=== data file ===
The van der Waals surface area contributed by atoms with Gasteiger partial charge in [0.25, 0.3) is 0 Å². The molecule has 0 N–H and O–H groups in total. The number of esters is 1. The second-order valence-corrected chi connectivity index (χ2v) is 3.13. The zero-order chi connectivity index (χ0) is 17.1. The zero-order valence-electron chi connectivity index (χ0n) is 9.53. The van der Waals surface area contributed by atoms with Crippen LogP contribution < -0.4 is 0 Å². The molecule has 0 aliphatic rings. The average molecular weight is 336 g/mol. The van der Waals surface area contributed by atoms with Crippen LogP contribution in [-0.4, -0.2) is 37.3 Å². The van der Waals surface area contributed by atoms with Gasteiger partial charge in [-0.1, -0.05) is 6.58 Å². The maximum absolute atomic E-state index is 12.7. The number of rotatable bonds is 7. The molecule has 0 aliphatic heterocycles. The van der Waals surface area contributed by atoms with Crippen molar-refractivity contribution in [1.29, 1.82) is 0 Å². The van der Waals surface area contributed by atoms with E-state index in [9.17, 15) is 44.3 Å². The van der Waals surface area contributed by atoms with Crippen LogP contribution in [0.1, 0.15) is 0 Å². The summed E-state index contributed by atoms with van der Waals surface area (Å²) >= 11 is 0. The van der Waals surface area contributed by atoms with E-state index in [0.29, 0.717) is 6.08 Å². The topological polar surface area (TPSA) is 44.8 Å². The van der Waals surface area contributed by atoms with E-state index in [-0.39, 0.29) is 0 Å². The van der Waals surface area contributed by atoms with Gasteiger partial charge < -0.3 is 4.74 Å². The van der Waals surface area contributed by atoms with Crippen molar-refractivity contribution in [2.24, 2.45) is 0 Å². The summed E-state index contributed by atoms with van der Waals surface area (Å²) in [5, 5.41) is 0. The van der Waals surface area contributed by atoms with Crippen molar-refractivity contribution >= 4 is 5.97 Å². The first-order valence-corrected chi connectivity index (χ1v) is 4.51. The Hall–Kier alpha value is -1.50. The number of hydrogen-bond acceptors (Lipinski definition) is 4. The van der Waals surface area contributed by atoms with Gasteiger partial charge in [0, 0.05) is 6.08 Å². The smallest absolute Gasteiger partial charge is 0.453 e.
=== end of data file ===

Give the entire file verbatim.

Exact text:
The van der Waals surface area contributed by atoms with Gasteiger partial charge in [0.25, 0.3) is 0 Å². The molecule has 0 N–H and O–H groups in total. The number of esters is 1. The second-order valence-corrected chi connectivity index (χ2v) is 3.13. The zero-order chi connectivity index (χ0) is 17.1. The zero-order valence-electron chi connectivity index (χ0n) is 9.53. The van der Waals surface area contributed by atoms with Crippen LogP contribution < -0.4 is 0 Å². The molecule has 0 aliphatic rings. The average molecular weight is 336 g/mol. The van der Waals surface area contributed by atoms with Crippen LogP contribution in [-0.4, -0.2) is 37.3 Å². The van der Waals surface area contributed by atoms with Gasteiger partial charge in [-0.1, -0.05) is 6.58 Å². The maximum absolute atomic E-state index is 12.7. The number of rotatable bonds is 7. The molecule has 0 aliphatic heterocycles. The van der Waals surface area contributed by atoms with Crippen molar-refractivity contribution in [1.29, 1.82) is 0 Å². The van der Waals surface area contributed by atoms with E-state index in [9.17, 15) is 44.3 Å². The van der Waals surface area contributed by atoms with Crippen LogP contribution in [0.1, 0.15) is 0 Å². The summed E-state index contributed by atoms with van der Waals surface area (Å²) >= 11 is 0. The van der Waals surface area contributed by atoms with E-state index in [0.29, 0.717) is 6.08 Å². The topological polar surface area (TPSA) is 44.8 Å². The van der Waals surface area contributed by atoms with E-state index in [-0.39, 0.29) is 0 Å². The van der Waals surface area contributed by atoms with Gasteiger partial charge < -0.3 is 4.74 Å². The van der Waals surface area contributed by atoms with Crippen molar-refractivity contribution in [2.24, 2.45) is 0 Å². The summed E-state index contributed by atoms with van der Waals surface area (Å²) in [5, 5.41) is 0. The van der Waals surface area contributed by atoms with Crippen molar-refractivity contribution >= 4 is 5.97 Å². The first-order valence-corrected chi connectivity index (χ1v) is 4.51. The Hall–Kier alpha value is -1.50. The number of hydrogen-bond acceptors (Lipinski definition) is 4. The van der Waals surface area contributed by atoms with Gasteiger partial charge in [0, 0.05) is 6.08 Å². The smallest absolute Gasteiger partial charge is 0.453 e.